Democracy and Judgment in Ancient Greek Political Thought Public Deposited

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  • March 20, 2019
  • Miller, Joshua
    • Affiliation: College of Arts and Sciences, Department of Political Science
  • This dissertation examines practical and ethical dimensions of democratic political judgment in the works of Thucydides, Plato and Aristotle. Despite their philosophical and methodological differences, each of these thinkers raised similar doubts about the wisdom of fifth- and fourth-century Athenian decision-making. Arguing that Athenian policy debates tended to privilege short-term gains over longer-term interests, they suggested that moral reflection might guide political judgments toward more ethically sustainable ends. By showing how Greek political philosophy developed in response to real-world political problems, I demonstrate a dialectical relationship between theory and practice that is often overlooked in the scholarship surrounding these figures. This project also contributes to ongoing debates that depict political judgment as a practice open to radically democratic debate, on one hand, or reserved for the rarified talents of experts, on the other. In my view, sound political judgment emerges from careful considerations that all citizens are capable of, provided they commit themselves to engaging in continuous reflection.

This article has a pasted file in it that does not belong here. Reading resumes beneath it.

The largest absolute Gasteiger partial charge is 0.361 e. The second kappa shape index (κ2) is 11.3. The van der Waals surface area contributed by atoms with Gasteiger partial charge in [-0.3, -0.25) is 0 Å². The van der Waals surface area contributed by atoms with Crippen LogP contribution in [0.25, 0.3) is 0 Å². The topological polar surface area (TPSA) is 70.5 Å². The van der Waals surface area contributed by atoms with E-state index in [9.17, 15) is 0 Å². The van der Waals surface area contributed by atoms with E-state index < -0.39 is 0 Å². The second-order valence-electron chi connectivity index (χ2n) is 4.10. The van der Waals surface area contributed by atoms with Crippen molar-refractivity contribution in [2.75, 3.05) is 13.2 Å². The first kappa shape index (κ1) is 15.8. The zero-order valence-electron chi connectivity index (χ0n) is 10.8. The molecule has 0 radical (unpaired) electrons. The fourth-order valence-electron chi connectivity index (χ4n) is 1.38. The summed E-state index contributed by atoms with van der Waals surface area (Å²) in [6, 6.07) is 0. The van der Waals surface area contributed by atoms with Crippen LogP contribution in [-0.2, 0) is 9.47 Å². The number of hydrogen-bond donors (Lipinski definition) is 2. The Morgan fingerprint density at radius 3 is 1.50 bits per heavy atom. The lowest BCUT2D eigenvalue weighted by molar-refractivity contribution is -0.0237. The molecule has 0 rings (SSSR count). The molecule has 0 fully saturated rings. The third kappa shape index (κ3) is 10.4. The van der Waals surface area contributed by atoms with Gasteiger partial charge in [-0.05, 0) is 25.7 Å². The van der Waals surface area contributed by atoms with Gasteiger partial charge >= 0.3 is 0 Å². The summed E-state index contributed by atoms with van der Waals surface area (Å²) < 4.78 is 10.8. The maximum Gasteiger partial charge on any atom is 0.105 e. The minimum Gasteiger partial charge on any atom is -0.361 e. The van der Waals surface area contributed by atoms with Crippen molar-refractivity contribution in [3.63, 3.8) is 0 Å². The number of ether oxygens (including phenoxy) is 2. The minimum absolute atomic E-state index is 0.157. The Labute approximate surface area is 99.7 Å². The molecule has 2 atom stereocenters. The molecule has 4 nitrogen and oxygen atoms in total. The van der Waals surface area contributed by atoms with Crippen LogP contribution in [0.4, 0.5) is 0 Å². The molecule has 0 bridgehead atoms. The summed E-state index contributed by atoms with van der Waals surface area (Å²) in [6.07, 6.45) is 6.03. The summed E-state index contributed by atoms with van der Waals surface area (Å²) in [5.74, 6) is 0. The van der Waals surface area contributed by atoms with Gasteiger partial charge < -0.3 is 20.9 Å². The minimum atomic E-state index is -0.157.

Date of publication
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Rights statement
  • In Copyright
  • Spinner-Halev, Jeff
  • Leonard, Stephen
  • Reeve, C.D.C.
  • Lienesch, Michael
  • Bickford, Susan
  • Doctor of Philosophy
Degree granting institution
  • University of North Carolina at Chapel Hill Graduate School
Graduation year
  • 2017

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